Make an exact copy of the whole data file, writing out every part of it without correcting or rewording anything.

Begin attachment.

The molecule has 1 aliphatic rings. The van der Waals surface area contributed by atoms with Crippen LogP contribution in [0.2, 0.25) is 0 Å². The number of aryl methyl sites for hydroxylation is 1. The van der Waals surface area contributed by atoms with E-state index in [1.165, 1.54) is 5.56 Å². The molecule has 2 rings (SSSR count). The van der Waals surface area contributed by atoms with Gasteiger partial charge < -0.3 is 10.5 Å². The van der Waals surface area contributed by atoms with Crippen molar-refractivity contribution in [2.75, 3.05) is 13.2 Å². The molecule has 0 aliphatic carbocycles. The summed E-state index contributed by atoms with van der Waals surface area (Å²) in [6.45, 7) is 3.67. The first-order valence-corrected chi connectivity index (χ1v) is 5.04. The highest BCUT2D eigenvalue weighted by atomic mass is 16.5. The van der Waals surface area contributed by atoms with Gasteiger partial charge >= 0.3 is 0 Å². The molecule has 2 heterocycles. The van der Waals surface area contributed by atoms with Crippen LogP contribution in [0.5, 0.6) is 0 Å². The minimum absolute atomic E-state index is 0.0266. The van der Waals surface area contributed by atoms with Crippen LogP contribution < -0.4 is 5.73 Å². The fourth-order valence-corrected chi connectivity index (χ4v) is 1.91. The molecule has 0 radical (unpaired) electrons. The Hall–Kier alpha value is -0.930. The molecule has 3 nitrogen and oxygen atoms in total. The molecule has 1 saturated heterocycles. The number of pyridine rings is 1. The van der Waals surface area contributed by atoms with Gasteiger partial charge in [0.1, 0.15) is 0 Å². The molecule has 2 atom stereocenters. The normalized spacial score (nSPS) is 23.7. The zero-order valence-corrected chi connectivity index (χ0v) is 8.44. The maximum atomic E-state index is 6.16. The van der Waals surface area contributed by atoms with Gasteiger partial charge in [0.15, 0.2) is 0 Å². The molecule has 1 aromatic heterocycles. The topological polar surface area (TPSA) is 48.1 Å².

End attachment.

The molecule has 1 aliphatic rings. The van der Waals surface area contributed by atoms with Crippen LogP contribution in [0.2, 0.25) is 0 Å². The number of aryl methyl sites for hydroxylation is 1. The van der Waals surface area contributed by atoms with E-state index in [1.165, 1.54) is 5.56 Å². The molecule has 2 rings (SSSR count). The van der Waals surface area contributed by atoms with Gasteiger partial charge < -0.3 is 10.5 Å². The van der Waals surface area contributed by atoms with Crippen molar-refractivity contribution in [2.75, 3.05) is 13.2 Å². The molecule has 0 aliphatic carbocycles. The summed E-state index contributed by atoms with van der Waals surface area (Å²) in [6.45, 7) is 3.67. The first-order valence-corrected chi connectivity index (χ1v) is 5.04. The highest BCUT2D eigenvalue weighted by atomic mass is 16.5. The van der Waals surface area contributed by atoms with Gasteiger partial charge >= 0.3 is 0 Å². The molecule has 2 heterocycles. The van der Waals surface area contributed by atoms with Crippen LogP contribution in [0.5, 0.6) is 0 Å². The minimum absolute atomic E-state index is 0.0266. The van der Waals surface area contributed by atoms with Crippen LogP contribution < -0.4 is 5.73 Å². The fourth-order valence-corrected chi connectivity index (χ4v) is 1.91. The molecule has 0 radical (unpaired) electrons. The Hall–Kier alpha value is -0.930. The molecule has 3 nitrogen and oxygen atoms in total. The molecule has 1 saturated heterocycles. The number of pyridine rings is 1. The van der Waals surface area contributed by atoms with Gasteiger partial charge in [0.1, 0.15) is 0 Å². The molecule has 2 atom stereocenters. The normalized spacial score (nSPS) is 23.7. The zero-order valence-corrected chi connectivity index (χ0v) is 8.44. The maximum atomic E-state index is 6.16. The van der Waals surface area contributed by atoms with Gasteiger partial charge in [0.15, 0.2) is 0 Å². The molecule has 1 aromatic heterocycles. The topological polar surface area (TPSA) is 48.1 Å².